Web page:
These three little words can be a death knell to many a new aquarist. An immature filtration system can mean that fluctuating levels of ammonia can become lethal, killing new fish stocks and destroying an aquarium. A mature system has the bacteria needed to breakdown ammonia easily and promote healthy conditions.
A way to avoid NTS is to ensure that your filtration system is ready to cope with the addition of fish. Many aquarists try a method called fishless cycling to ready their system, this means adding ammonia to boost the creation of helpful bacteria that break it down into nitrates.
Step by Step Guide:
Set up the tank, add de-chlorinated or RO water and leave the filter running. It’s advisable to then let the tank settle for at least 24 hours. Do not add any fish until the process is complete!
Work out how much ammonia you need to add. Use an Ammonia Test Kit from Swell UK to monitor the levels as you go. Adding the ammonia in this way encourages the ammonia consuming nitrosomonas bacteria to develop. This will turn in into nitrite.
After 24 hours the ammonia levels should start to drop. Don’t stop there however, as it can take while longer. Add a little more ammonia, to bring the levels back up to 2 ppm – 4 ppm. The nitrite levels will be very high now, keep an eye on them with a suitable test kit. Nitrite is even more lethal than ammonia so this is the key factor to stabilise.
When nitrite levels begin to fall, this means that the nitrospira bacteria is forming, transforming it into harmless nitrate.
It is a lengthy process and can take around 4 to 8 weeks before the nitrite and ammonia readings are at 0ppm. Fish can now be added to the water!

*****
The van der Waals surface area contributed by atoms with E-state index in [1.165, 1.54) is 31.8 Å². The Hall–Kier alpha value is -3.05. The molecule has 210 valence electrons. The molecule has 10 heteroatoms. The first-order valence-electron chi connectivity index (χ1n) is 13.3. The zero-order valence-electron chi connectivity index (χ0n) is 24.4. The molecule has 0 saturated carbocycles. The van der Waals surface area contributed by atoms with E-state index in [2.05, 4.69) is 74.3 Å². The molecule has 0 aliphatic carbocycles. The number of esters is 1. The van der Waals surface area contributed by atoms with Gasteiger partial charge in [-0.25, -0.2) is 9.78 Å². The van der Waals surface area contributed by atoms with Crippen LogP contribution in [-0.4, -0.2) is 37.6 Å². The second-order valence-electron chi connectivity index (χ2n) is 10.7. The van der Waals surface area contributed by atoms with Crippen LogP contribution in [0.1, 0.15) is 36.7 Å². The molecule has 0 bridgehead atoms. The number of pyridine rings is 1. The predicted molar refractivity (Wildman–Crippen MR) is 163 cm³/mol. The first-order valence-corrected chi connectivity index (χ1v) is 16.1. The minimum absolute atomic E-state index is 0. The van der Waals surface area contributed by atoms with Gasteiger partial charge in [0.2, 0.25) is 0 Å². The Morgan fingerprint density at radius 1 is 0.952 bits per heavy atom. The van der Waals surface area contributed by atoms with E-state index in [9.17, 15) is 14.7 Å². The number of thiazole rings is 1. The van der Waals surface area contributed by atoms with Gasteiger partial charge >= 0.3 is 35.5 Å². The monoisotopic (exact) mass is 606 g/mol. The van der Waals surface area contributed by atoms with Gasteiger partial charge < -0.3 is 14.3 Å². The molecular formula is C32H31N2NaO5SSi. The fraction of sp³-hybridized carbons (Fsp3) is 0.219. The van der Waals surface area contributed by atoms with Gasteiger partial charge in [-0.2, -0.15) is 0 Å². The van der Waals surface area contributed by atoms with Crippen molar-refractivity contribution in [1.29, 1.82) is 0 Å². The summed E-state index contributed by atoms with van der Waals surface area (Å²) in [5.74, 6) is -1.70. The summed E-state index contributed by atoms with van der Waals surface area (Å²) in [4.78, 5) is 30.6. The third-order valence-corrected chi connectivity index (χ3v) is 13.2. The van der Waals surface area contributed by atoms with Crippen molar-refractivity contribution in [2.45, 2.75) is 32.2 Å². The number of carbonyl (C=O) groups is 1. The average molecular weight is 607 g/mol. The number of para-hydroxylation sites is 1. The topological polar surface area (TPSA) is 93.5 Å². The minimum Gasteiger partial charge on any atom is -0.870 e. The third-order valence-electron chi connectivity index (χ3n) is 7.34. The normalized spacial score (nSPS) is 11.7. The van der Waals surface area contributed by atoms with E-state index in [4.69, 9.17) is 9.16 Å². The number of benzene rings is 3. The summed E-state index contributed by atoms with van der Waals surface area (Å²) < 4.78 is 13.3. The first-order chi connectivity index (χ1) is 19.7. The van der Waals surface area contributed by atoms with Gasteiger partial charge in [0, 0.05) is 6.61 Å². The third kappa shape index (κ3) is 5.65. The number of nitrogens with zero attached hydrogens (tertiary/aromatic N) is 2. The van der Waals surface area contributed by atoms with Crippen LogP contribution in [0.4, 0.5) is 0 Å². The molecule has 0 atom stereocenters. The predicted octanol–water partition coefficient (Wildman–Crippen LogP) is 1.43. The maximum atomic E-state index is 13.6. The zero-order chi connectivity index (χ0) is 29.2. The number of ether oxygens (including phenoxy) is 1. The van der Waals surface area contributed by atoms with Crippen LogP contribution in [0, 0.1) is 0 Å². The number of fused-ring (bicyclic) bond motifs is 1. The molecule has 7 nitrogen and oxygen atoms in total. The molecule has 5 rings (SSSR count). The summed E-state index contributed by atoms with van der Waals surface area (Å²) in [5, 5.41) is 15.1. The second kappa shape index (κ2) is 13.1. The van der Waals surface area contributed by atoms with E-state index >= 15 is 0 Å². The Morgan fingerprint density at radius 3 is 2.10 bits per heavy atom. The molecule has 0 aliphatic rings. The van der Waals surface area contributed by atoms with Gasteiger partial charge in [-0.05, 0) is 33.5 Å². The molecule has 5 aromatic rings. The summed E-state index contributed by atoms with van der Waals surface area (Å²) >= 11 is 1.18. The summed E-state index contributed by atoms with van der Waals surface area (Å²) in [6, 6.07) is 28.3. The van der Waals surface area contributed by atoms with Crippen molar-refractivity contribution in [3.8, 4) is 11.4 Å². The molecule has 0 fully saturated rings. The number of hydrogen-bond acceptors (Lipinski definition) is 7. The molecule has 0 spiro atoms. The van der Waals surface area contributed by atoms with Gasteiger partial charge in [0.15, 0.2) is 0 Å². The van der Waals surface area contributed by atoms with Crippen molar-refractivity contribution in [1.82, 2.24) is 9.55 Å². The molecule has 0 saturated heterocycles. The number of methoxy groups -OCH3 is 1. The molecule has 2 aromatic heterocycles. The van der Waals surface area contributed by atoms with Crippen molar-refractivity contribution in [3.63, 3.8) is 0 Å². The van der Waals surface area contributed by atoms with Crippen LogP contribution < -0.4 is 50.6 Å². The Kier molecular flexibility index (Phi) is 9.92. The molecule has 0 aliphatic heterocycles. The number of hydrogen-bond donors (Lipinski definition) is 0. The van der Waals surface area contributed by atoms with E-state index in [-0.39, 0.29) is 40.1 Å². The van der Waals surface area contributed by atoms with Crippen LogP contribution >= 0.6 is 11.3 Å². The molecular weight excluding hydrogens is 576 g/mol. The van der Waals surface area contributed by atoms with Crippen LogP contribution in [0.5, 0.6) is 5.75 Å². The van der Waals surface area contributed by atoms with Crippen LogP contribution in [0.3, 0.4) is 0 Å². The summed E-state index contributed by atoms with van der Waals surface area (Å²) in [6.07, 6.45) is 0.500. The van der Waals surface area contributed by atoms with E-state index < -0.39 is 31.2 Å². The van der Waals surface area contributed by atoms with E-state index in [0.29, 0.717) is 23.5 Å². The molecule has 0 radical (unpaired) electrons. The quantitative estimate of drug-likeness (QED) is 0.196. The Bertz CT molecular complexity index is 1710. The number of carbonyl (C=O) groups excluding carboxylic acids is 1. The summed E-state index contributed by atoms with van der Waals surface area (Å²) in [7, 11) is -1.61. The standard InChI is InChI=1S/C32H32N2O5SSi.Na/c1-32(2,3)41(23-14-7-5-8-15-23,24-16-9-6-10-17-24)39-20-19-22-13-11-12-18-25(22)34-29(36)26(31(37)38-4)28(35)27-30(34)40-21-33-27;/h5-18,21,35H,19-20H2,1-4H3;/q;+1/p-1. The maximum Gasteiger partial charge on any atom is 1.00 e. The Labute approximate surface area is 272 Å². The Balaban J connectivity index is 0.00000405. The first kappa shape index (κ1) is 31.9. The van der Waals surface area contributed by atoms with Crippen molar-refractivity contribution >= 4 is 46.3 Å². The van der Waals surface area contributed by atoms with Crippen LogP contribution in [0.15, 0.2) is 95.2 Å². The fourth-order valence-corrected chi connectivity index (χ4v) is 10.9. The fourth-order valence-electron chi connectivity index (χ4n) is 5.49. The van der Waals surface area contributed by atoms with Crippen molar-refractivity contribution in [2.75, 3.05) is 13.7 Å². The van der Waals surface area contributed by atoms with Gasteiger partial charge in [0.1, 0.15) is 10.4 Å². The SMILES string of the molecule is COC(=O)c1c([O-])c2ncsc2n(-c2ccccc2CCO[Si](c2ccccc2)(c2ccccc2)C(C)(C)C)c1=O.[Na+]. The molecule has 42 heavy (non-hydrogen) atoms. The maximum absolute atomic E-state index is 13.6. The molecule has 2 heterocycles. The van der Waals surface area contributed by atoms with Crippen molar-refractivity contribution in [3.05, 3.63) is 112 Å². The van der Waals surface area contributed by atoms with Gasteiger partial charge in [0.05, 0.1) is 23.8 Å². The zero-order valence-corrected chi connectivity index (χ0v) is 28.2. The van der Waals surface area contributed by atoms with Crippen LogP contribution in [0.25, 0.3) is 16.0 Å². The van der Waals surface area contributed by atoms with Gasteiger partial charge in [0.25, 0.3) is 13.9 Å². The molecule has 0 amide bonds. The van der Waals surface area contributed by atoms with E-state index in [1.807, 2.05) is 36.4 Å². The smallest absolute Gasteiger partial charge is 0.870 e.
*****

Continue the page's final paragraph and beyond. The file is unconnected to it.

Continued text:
However it’s not just new aquariums that can fall prey to ammonia problems. Even an established tank can develop an abundance of this toxin, for many reasons:
- Too many fish
- Lack of maintenance
It’s important to ensure that your tank is not overstocked with fish. This can quickly lead to a waste problem that your aquarium filter cannot handle. Keeping the recommended number of fish for your tank and maintain an adequate filter should help alleviate the problem.
Do not overfeed your fish – too much food causes a huge waste problem and unhealthy fish. Remove excess food after a few minutes to avoid a build-up of nutrients from the leftovers. Consider a feeding station to contain the food, this also gives you a chance to watch the fish feed.
Good maintenance is crucial to avoid NTS. Regular water changes of around 15-25% can help keep the water in good condition.
Regular maintenance of the filter is key too. Remember to change the media routinely and also to only rinse out biological media in old aquarium water. Tap water will kill of the bacteria you have painstakingly encouraged.
Keeping on top of ammonia levels can take a little work, especially at first. But the rewards of a healthy, balanced aquarium and happy fish are more than worth it!